You have been quoted saying that parents and youngsters should watch Gangs Of Wasseypur separately.
It was in response to an interviewer saying that a son can’t watch this film with his father. I said then they should see it separately. But I know of a father-son who saw the film together; and were comfortable. Finally, whether you can see a film with your parents or not boils down to the relationship you share with them.
You have done some explicit love scenes with Richa Chaddha and Reema Sen in the film. Would it have been easier to enact them if you were not married?
My bold scenes with Richa and Reema are fantastic. My wife (Shabana aka Neha) is an actor and she understands our job. In fact, Reema was telling me how to do the scenes (laughs).
This is your first film with Anurag Kashyap. What are your impressions of him as a director?
He is changing the grammar of filmmaking. Not just filmmakers, but even actors have to work hard to cope up with the challenges thrown by him; to match up to his knowledge and talent. It’s exciting to work in the time of directors like him, Dibakar Bannerjee and Vikramaditya Motwane — they are not letting us relax.
From Satya to Gangs of Wasseypur, you have done a number of violent roles. Does it affect you as a person?
No. Because once pack-up is announced, I go home and spend time with the family, or have a few drinks and chat with friends, and then go off to sleep. I live a very normal, boring life. Besides, I have also done films such as Aarakshan and Zubeida, which were not violent.
Sardar Khan, your character in Gangs Of Wasseypur, is full of lust and anger. Are you an angry person?
I am not violent at all; on the contrary, I am a quiet person. When I see violence in real life, I keep my distance from it.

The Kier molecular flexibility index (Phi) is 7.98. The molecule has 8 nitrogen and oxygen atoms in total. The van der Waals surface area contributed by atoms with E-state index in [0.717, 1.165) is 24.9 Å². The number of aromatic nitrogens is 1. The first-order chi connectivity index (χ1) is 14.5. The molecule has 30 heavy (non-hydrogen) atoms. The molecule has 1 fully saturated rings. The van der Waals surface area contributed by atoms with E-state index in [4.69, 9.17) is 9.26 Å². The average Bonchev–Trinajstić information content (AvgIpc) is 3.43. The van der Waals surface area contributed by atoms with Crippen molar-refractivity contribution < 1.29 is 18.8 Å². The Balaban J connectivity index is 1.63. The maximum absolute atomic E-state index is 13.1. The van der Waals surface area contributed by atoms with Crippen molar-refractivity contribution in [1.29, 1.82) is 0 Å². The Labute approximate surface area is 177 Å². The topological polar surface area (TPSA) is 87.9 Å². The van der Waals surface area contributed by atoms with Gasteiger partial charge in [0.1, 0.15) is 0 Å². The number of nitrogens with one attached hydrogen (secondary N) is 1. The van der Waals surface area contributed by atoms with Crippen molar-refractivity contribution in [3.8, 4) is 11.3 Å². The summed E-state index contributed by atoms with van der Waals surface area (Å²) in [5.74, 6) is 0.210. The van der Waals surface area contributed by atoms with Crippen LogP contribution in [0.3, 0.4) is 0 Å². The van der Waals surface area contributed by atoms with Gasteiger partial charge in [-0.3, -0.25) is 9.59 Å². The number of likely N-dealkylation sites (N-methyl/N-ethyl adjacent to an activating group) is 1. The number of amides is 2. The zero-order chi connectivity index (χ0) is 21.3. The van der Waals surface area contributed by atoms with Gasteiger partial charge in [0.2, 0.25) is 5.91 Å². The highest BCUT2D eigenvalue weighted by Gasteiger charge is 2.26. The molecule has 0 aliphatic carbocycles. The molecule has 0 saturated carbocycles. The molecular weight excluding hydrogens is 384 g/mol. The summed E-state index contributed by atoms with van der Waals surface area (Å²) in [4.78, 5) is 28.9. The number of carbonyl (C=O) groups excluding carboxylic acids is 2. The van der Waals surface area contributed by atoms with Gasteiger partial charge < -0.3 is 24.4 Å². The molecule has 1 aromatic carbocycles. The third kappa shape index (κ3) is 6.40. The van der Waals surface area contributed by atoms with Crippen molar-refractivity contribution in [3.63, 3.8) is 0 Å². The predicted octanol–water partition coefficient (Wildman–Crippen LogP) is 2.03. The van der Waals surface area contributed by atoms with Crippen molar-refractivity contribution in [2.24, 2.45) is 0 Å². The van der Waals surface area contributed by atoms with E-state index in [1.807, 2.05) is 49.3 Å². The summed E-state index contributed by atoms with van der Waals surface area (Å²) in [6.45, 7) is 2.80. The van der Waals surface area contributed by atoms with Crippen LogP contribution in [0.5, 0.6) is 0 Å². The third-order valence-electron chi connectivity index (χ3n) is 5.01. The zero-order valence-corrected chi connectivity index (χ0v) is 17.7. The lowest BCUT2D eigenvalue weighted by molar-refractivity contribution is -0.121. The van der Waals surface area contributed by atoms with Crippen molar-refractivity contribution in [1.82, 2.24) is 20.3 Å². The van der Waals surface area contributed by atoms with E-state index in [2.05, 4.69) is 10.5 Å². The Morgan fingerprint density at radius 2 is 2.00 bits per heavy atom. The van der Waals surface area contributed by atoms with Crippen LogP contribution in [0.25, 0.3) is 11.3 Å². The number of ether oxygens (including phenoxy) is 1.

How do you manage to express anger so well onscreen?
On screen, I like to explore characters in their totality. Nobody’s perfect; I am not perfect. To make a character look like a human being despite his failings is an actor’s job.
In your personal life, do you have a strong sense of right and wrong?
Yes, I do. Acting is something I am passionate about and it pays; however, I am no different from the person who goes to office every day.
But do you find the line between right and wrong getting blurred as you grow older?
Well, I am the same person but I have learnt to forgive and overlook other people’s wrongs with age and the maturity that accompanies it.
Forty is the age when many men reassess their careers and personal lives. You are 43. Are you doing the same?
I think my assessment process started a long time ago. I realised that no matter what plans I make for myself, life is going to take its own course. So now I make the best of the roles offered to me. I am more at ease and am calmer now. I am not so restless anymore and am working far better.
You are also enjoying a career resurgence. Now you have Anurag Kashyap’s Gangs of Wasseypur, Sanjay Gupta’s Shootout At Wadala, Neeraj Pandey’s Special Chabbis, Prakash Jha’s Chakrvyuh — is it the Raajneeti payoff?
Yes, Raajneeti has everything to do with it. For two years before that, I was not well and therefore sitting at home — my hand was not very mobile due to a shoulder problem. Raajneeti gave me direction after a two-year hiatus. It’s heartening to know that people have faith in me.
Are you keen to do lead roles now or are you open to any interesting roles?
I don’t want anything. Give me a role that you think suits me. If your idea of the right role for me matches with my idea of the right role, we are on.
What about a role in an escapist entertainer?
An actor should be open to all offers. If the role and script is interesting, why not take it?
Is it true that you will be shaking a leg with Bipasha Basu in Sanjay Gupta’s Shootout At Wadala?
Not that Sanjay Gupta has told me. But I have danced to songs in the past.
Is it something you relish?
Nahin, karna toh main kabhi bhi nahin chahta. I’ve always said that I enjoy acting but if the role demands a dance I will do it. I prefer story-driven films.
You are a new father in real life. How has the birth of your daughter changed your life?
I am so overwhelmed by the thought of leaving her that when I go for a shoot; it brings tears to my eyes. At times, it makes me wish I could work from home.